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Jason Kenny interview

Mark Bailey
10 Nov 2016

Jason Kenny, Britain's greatest ever Olympian, chats to Cyclist about fame, marriage and his diet of bangers and mash.

From the cheery opening ‘Hi-ya’ to the friendly farewell ‘Ta-ra’, Bolton’s famously down-to-earth track cyclist Jason Kenny shows no sign during our interview that his new status as the joint most successful British Olympian in history will trigger a cataclysmic change in his character or ego. 

Kenny is not an athlete you will find mingling with luvvies on the A-list party circuit or aping Cristiano Ronaldo by commissioning a life-size wax statue of himself for his bedroom. Despite owning six Olympic gold medals, he remains happy to spend his days tinkering with motorbikes in his garage or rustling up bangers and mash in his kitchen. Even talking about his success leaves him feeling bewildered.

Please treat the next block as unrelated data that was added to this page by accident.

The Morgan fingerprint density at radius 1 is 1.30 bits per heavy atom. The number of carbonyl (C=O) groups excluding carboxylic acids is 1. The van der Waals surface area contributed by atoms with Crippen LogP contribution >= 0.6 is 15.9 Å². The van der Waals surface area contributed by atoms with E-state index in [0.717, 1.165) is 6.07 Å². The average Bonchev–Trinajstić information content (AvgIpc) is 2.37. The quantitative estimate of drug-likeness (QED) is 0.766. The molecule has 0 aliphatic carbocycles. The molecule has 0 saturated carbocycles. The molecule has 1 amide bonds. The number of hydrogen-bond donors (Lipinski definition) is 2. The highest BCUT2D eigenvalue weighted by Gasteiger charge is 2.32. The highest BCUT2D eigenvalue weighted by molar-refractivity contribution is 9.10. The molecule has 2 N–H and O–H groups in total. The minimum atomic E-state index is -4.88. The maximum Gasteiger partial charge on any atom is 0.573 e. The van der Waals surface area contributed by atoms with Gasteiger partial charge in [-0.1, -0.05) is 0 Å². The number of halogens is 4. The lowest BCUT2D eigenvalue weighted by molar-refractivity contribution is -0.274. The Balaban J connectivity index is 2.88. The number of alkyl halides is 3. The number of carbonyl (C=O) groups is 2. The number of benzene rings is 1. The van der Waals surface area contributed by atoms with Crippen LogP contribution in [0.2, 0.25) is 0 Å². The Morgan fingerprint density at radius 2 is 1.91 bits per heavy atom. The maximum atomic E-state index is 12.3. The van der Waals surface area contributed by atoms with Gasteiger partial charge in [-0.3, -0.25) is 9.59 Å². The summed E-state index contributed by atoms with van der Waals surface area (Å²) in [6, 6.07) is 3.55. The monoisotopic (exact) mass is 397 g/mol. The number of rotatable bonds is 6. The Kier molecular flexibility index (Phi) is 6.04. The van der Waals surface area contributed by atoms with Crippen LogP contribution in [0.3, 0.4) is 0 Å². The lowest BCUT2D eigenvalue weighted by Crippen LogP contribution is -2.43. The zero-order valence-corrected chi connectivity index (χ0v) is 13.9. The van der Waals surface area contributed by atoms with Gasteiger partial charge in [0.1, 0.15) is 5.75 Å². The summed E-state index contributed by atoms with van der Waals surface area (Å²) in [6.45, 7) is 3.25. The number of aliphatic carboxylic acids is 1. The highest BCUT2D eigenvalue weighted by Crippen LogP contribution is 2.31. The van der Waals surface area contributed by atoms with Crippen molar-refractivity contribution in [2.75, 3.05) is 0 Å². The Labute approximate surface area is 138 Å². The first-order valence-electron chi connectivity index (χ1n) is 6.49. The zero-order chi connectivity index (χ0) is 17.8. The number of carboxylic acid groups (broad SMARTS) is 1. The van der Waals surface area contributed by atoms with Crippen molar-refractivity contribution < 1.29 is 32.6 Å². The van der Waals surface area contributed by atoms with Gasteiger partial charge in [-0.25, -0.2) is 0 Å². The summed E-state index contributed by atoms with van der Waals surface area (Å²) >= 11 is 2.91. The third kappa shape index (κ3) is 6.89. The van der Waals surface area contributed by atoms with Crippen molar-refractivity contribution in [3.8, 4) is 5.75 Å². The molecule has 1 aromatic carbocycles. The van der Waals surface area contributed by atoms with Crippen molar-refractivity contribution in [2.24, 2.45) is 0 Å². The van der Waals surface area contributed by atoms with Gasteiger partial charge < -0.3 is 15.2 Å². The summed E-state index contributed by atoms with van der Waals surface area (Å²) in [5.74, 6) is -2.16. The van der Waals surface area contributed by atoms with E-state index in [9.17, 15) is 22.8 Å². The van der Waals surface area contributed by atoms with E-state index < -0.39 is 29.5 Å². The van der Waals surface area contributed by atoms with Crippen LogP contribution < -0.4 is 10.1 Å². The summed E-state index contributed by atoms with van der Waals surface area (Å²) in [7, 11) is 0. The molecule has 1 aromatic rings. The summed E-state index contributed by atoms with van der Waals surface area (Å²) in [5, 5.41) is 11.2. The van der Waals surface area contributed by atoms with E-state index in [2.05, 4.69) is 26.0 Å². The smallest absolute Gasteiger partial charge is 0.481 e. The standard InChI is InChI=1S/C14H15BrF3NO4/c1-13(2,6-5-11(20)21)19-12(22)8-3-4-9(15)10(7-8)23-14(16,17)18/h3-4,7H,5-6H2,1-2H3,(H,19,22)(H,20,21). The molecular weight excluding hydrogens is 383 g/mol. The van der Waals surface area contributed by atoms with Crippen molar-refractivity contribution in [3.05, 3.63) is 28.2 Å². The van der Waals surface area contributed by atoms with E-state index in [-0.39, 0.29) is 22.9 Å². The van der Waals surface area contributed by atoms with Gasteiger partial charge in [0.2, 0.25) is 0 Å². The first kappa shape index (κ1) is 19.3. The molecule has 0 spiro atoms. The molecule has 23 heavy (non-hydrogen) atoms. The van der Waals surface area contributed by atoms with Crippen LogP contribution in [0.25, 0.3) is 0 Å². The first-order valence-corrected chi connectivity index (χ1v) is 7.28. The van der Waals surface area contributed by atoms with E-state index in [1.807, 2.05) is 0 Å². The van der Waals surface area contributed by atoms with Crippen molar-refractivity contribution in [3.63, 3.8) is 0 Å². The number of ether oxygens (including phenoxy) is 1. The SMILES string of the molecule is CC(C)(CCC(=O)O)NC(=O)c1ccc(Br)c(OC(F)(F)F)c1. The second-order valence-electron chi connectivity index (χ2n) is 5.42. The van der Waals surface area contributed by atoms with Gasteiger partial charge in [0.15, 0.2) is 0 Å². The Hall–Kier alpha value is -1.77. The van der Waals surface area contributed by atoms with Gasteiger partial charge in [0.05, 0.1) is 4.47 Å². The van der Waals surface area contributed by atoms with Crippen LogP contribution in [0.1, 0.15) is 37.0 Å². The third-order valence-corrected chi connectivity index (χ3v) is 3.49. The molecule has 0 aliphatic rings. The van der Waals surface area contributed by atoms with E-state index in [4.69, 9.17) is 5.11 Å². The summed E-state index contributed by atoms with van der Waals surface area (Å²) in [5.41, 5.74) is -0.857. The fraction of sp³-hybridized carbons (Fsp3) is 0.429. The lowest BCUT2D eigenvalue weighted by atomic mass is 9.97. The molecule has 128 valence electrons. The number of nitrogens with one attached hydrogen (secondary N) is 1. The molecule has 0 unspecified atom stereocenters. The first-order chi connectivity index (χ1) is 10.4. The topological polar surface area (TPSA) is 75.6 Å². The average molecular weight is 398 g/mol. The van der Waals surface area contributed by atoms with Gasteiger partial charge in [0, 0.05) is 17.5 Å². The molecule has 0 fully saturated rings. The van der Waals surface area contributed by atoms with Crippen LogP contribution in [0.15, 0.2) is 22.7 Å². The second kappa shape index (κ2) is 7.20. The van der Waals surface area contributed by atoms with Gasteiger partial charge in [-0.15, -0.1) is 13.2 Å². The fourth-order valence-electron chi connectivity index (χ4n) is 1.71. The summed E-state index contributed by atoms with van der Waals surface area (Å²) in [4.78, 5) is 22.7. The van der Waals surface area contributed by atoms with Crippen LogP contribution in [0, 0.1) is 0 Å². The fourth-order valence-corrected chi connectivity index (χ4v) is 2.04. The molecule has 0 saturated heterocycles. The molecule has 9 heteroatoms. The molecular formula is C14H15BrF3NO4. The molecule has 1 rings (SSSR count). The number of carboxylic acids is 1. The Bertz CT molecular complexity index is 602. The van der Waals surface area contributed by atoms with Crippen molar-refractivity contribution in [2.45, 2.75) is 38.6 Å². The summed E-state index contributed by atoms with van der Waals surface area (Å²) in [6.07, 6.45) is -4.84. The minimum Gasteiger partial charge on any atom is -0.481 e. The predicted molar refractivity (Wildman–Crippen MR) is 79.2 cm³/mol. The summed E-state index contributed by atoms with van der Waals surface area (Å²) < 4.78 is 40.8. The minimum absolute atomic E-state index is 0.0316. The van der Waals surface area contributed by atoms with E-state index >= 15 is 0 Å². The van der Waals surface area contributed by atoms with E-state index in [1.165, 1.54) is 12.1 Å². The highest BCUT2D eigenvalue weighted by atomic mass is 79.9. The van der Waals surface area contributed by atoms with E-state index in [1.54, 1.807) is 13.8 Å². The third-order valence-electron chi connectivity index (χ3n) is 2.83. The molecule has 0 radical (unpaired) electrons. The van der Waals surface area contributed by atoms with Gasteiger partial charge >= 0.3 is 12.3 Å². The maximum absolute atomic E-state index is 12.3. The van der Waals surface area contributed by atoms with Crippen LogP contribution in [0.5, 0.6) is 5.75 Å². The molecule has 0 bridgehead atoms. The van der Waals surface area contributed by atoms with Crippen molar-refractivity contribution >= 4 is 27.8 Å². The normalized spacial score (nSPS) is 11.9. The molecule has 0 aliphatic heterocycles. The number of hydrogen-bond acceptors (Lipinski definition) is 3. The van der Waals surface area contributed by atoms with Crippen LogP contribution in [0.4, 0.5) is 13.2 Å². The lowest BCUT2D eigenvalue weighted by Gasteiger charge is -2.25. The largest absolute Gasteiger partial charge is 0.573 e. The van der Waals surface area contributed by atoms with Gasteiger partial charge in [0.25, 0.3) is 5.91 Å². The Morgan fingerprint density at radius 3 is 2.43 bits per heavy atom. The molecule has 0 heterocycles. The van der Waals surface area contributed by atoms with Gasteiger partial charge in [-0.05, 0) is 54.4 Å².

‘It was a bit of a blur really,’ says Kenny, 28, reflecting on the three gold medals in the individual sprint, team sprint and keirin events at the Rio Olympics that catapulted him level with Sir Chris Hoy at the top of Britain’s all-time list of Olympic heroes. ‘Once I got the fourth one it felt like they started racking up all of a sudden. I remember when I got the third [at London 2012], I hadn’t really thought about it, then someone said I was eighth in the list of the most decorated [British] Olympians and that was pretty cool. Then in Rio I started chipping away and moving up the rankings and it is just mega, isn’t it? It is just a cool list to be on.’